How to Over Come: Rude Interruptions
It never goes over well putting your priorities over those of someone else.
People often want their needs put in the front of the line (read my blog now). They expect people to cater to them immediately and are ungrateful (leave a great comment and tell everyone how funny I am). They are cantankerous or belligerent of other people’s feelings, emotions or time (Do it now!!)
It’s unrealistic to think people want to stopwhat there doing and place someone else in the center of attention even if it’s someone you love. Most people are not sitting around waiting for a coworker or spouse to walk into their world and ask a question or to drop everything that they are doing in order to cater to their needs. Married couples do this too. “Honey, stop getting ready for your day and help me find my keys because after all my priorities are first.” Imagine how a statement like this would impact your relationship. We may not use a statement as profound as this, but the sentiment being given could be received as the same.
Interrupting or self-prioritizing
This involves not allowing people to finish sentences or walking away when someone is trying to explain something because hey, I got it. This could also be considered cutting someone off mid-sentence and society thinks it’s just plain rude. This type of behavior might be normal for a child or a teen (not my child) but not an adult.
1 Corinthians 13:4-5
Love is patient and kind; love does not envy or boast; it is not arrogant or rude. It does not insist on its own way; it is not irritable or resentful.
How do we over come this?Awareness of behavior is key. It’s not going to kill us to stand there for a couple minutes smiling and trying to enjoy the presence of other people. The conversation will have a natural lull giving an opportunity to either change the topic or interject a new point of view without seeming to force the conversation into a direction that you want to control. When making a request start with this statement, “When you have the chance, could you help me_______________.” This will go a lot further than demanding.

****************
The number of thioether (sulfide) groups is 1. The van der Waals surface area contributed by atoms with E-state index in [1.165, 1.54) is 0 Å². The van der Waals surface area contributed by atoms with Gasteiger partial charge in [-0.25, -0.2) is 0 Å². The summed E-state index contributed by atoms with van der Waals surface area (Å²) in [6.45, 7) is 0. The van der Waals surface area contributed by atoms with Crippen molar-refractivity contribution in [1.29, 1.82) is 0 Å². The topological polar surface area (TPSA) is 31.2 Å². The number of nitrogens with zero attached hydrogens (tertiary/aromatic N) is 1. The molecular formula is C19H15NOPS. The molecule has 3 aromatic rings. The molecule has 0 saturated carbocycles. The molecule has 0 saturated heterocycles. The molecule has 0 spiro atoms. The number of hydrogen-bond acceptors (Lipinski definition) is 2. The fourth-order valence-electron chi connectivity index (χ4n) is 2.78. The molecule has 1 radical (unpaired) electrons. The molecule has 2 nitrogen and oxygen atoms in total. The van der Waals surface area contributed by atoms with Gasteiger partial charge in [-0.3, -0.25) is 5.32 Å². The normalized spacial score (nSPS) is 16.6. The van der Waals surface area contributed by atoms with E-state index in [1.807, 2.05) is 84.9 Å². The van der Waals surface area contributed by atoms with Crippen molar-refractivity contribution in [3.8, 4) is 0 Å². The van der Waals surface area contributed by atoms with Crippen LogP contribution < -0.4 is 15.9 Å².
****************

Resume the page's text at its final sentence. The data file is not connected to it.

How to Tell Drama from Problems
Just about every teen will say
“I don’t care”.
There is not a lot of truth to the statement. Most teens do care, but they won’t tell their parents. It’s normal and part of the natural separation that occurs at that stage of development. For the most part, teens care about what their peers think more than any other group of people.
This is because they only have half a brain.
That is to say that their prefrontal lobe hasn’t developed to the point where they consistently put logic into the equation of behavior. Instead they live in the part of the brain which is called the limbic center.
This particular part of the brain is all about emotion. This is why parents see so much
drama, drama, drama.
How do parents tell if they’re being blown off by a teen or if there is a real problem?
Types of Problems
Bullying or Abuse
Has there been a change in the behavior regarding normal activities?
Such as, they don’t want to do the things that they normally would want to do. These activities can be as common as going to school, or hanging out where they normally do. There is usually a feeling of embarrassment to explain their reasons for hesitation. They might even think that they deserve the bullying or abuse. When a person is told something over and over by someone, they start to believe it.
During the hormone change of adolescents, depression can be normal. What the parent needs to look for is anything extreme.
That is to say anything lasting over a couple of weeks. This maybe a sign of depression. The key behavioral change to look for is withdrawal. Withdrawal is also normal during the teen years, so watch for withdrawal from
normal behavioral activities or hobbies that used to bring joy. There may also be a change in eating/sleeping behaviors and negative feelings about self-worth and life.
When the teens start to experiment with drugs and alcohol,
starts to manifest itself. They may not want to tell a parent where they’re going or with whom they are going. Disassociating themselves from old friends without a reason; developing new friends with totally different characteristics from the old ones. Money is always important to a teenager, but a teen with a substance problem abuse may be hesitant to tell a parent what they need money for.
Tired of Finishing Last
Have you ever heard the sayings
“The good guys always win” or “nice guys finish last?”
These sayings have been around for generations. Most people probably haven’t given much thought behind the differences between being Nice or Good.
After all mom always said, “now y’all be nice.”
For the majority of my life I was a nice guy and yes, most of the time I felt like I finished last. I was last until I made the choice to apply 20% more effort into the plan I felt God had placed into my life. I admit I did not know what 100% percent of the plan was when I started implementing it into my life, but I knew I had to start doing something.
Let’s take a moment and look at the differences in personalities.
Nice people have a tendency to be indecisive, reserved, and agreeable even when it goes against their better judgment. I’m not saying that these things are all bad, but with these characteristics only, it’s easy to see why nice guys finish last.
Being good involves a lot of the same characteristics as being nice with about a 20% difference in boundaries, approach and planning.
In order to be a good person a plan needs to be conceived, thought out and put into action. You have to be willing to put yourself out there, to be rejected, fail and at times let the world slap you in the face.
It takes courage and boldness to be good.
It’s time to create a plan based on the calling that God has placed within your life.
By Ron Lee